Mimicking diet changes of global travel reveals clues to gut health​

When travelers embark on a world tour, they may look forward to encounters with new people, traditions and cultures, including unfamiliar foods. But experienced globetrotters also know that partaking of the local cuisine, while tasty, often changes their bowel habits.

Adding to the growing understanding of the importance of gut bacteria in human health, researchers at Washington University School of Medicine in St. Louis studied gut motility, measuring in mice the time it takes food to move through the gastrointestinal tract in a way that mimics the dietary effects of world travel.

Beyond simply identifying bacteria present in the guts of individuals who live in different regions of the world and consume culturally distinct diets, the researchers used this unique strategy to identify specific jobs performed by different members of the gut microbial communities, or microbiota. In addition to observing complex interactions between diet and gut bacteria that influenced gut motility, the researchers showed that even a single ingredient — in this case turmeric, a spice commonly used in curries — can alter gut transit time.

The study appears online Sept. 24 in the journal Cell.​​​​​​​​​​​​​​

“Our diets are evolving rapidly with globalization,” said senior author Jeffrey I. Gordon, MD, director of Washington University’s Center for Genome Sciences & Systems Biology. “During this process, we may lose valuable components of diets that affect health. To help identify these ingredients and understand their health effects, we carried out a series of experiments in mice raised under sterile conditions — they had no microbes in their guts until we deliberately introduced them.”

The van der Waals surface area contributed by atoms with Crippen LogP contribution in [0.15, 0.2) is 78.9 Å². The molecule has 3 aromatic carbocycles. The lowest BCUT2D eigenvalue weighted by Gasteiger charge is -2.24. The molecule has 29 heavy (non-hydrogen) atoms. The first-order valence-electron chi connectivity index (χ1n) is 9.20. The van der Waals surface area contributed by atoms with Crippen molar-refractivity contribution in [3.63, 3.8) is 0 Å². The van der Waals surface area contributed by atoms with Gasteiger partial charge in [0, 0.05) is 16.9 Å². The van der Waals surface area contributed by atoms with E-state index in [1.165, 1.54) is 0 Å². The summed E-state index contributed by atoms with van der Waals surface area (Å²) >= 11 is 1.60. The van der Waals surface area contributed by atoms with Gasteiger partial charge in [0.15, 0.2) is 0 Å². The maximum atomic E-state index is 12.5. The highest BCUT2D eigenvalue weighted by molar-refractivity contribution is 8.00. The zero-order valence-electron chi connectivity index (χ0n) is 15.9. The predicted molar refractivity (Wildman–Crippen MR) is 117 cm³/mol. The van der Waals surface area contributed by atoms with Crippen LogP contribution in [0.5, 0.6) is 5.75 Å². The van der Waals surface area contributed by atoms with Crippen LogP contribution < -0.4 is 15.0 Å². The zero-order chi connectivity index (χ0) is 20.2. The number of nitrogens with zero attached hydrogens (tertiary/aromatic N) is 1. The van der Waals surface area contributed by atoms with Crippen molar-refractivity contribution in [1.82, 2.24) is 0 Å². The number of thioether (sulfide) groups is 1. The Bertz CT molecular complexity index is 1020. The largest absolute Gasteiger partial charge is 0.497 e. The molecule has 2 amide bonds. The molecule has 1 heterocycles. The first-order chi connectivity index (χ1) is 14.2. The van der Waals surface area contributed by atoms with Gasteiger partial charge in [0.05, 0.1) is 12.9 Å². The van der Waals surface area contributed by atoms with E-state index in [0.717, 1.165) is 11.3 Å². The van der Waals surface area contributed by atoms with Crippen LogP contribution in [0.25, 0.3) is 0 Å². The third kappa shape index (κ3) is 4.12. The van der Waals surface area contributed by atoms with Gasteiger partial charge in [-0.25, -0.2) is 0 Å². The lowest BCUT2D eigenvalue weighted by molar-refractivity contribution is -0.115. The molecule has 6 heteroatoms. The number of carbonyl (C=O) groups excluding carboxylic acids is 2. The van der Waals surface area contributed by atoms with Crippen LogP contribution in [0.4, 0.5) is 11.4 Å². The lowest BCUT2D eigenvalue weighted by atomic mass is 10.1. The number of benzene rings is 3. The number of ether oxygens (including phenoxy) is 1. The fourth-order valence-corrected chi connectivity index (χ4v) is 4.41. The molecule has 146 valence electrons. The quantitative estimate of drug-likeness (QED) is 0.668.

The researchers transplanted into these mice the gut microbial communities of people representing culturally diverse, geographically distinct areas of the world. They fed these mice the native diets of the human donors as well as diets from other regions of the world to simulate effects of travel. These mouse models allowed the researchers to correlate the functions of different members of human gut microbial communities to gut transit times when the microbes were exposed to specific dietary components.

The study showed that transit time through the gut is influenced by many interacting factors, including the types of human microbial communities present in the gut, how the microbial citizens of these communities process human bile acids involved in digestion and how this processing impacts the body’s organs that govern gut motility.

To uncover these relationships, the researchers investigated gut microbe communities sampled from six individuals: three from the United States and one each from Bangladesh, Malawi and Venezuela. Of the three American individuals, two had no restrictions on their diets and one consumed a diet rich in fats and proteins, which is known as a primal diet.

Mice harboring the culturally distinct human gut microbe communities began and ended their simulated travels with their native or “home” diets. In between, the mice were given the same sequence of diets that were foreign to their gut microbes — American primal, American unrestricted, Bangladeshi, Malawian and Venezuelan. In other words, during the travel phase of the experiment, the mice skipped their home diets. The revolving diets were intended to mimic the short-term changes in eating patterns so familiar to travelers.

“Certain diets combined with certain human microbiota produced dramatic differences in gut transit times,” Gordon said. “We wanted to understand what might explain these faster or slower times.”